1) In Vietnam, Westmoreland sent Marines north to play army in I Corps, rather than south to the Mekong Delta, where they could have paired up with the brown-water Navy to conduct riverine amphibious operations. The Army and Navy never sorted this out, but Marines would have been an obvious choice to do so. This started moving Marines away from their naval roots to function as baby army. In Iraq twice and in Afghanistan, there was little amphibious role. In Desert Storm, the ARG conducted a demonstration operation that distracted enough Iraqis to make the Army job easier, and in Afghanistan the Kandahar campaign was a cooperative Airborne-Marine operation that was a long reach for amphibious, but those were about it. To retain a slice of the budget, Marines started taking on baby army occupation and presence missions. That is not what Marines do—they get in, get done, and move on—but they have gotten roped into a presence role from a combination of external events and own choices.
    2) While Marines were taking on non-Marine jobs, their core missions were impaired by Navy decisions. LHAs/LHDs can haul a lot of Marines and equipment from point A to point B, but once they get to point B—or, more correctly, 25-50 miles offshore from point B—they have no viable connectors for moving tanks and heavy artillery ashore. Marines are responding by giving up the things they can’t get ashore and becoming a very light infantry, with a hard time finding viable missions.

    Let Army have responsibility for large overland missions, and let the Marines fill in the commando and amphibious roles. Think Army as a hammer, Marines as a Swiss army knife.

    EABO units are basically commando-sized, and that could lead to transforming the USMC to a commando force. That’s what the Royal Marines did when faced with budgetary extinction in the 1960s and 1970s. I could see merging SOCOM and the Corps, where SpecOps forces would total about 60,000 personnel—30,000 Marine commandos as the cadre, with the Army, Navy, and Air Force each keeping about 10,000 Green Berets, SEALs, and AFSOCs, respectively, to supplement for operations in their particular areas, similar to how SAS and SBS work with the Royal Marines.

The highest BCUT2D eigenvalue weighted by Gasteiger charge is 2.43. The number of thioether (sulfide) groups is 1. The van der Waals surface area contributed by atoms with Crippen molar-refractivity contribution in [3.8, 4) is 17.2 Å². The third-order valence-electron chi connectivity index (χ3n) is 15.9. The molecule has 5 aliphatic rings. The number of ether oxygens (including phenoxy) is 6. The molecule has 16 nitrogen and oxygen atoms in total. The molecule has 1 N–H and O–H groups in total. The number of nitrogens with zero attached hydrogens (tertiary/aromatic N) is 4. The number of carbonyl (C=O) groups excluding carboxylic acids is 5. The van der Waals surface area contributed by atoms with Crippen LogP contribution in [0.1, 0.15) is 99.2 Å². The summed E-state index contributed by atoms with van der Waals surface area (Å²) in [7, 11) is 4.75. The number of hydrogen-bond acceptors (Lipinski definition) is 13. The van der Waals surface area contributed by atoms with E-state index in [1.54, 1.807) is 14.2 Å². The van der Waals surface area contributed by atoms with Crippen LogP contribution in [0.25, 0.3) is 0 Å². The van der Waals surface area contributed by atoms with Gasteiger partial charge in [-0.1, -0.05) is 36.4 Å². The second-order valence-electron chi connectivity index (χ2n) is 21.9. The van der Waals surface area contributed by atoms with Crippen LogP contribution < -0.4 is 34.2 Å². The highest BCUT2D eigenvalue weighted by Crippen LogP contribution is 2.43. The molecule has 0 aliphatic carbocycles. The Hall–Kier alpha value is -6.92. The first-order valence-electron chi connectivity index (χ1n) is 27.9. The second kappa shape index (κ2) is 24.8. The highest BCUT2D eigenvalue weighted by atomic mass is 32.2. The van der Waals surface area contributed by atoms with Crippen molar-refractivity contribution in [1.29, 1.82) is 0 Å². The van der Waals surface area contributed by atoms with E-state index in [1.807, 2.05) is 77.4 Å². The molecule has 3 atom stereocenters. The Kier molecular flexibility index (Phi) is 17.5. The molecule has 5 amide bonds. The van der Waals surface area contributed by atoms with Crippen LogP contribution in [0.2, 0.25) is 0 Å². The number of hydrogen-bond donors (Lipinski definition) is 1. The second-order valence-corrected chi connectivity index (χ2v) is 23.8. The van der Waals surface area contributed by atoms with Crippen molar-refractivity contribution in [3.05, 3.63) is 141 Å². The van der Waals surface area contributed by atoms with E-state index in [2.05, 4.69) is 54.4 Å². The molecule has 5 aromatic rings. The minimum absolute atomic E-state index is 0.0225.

An opposed amphibious assault of either Russia or China is unlikely. But with air superiority and NGFS, amphibious assaults are still possible and useful in many places. The only countries we can attack overland are Canada and Mexico, neither likely enemies. So any war will require a significant airborne or amphibious element. I think we can pretty clearly delineate responsibilities between airborne (inland, light) and amphibious (littorals, heavier). We need different and smaller amphibious ships—but the LAWs are too small and incapable. I suggest a more traditional, conventional PhibRon/ARG—smaller LHA/LHD like Juan Carlos, LPH like Mistral, LPD/LSD like Albion, LST with beachable LST bow, LPA/LKA, and NGFS frigate. I would enlarge the MEU to a force of about 3200, including infantry battalion, tank company (probably with a lighter tank than the Abrams), gun and missile artillery batteries, AAW battery, amphibious armor company (including amphibious tanks like the Chinese), special operations company, and aviation detachment (focused on insertion and CAS for Marines, giving up air superiority to Navy). 10 ARGs/MEUs would be 60 ships and 32,000 Marines, and Marine rotation policy would require a force of about 96,000 to sustain.

    Add 15-20,000 for administration and training and you’d have a smaller and more focused USMC of about 140-145,000.

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    Replies
    1. "That’s what the Royal Marines did when faced with budgetary extinction"

      You do realize that you're proposing modeling the Marines after a RN model that was a bad decision forced by a bad budget. Wouldn't you rather have a good model for the Marines, doing something that offers a good and useful capability rather than the least bad thing you can think of?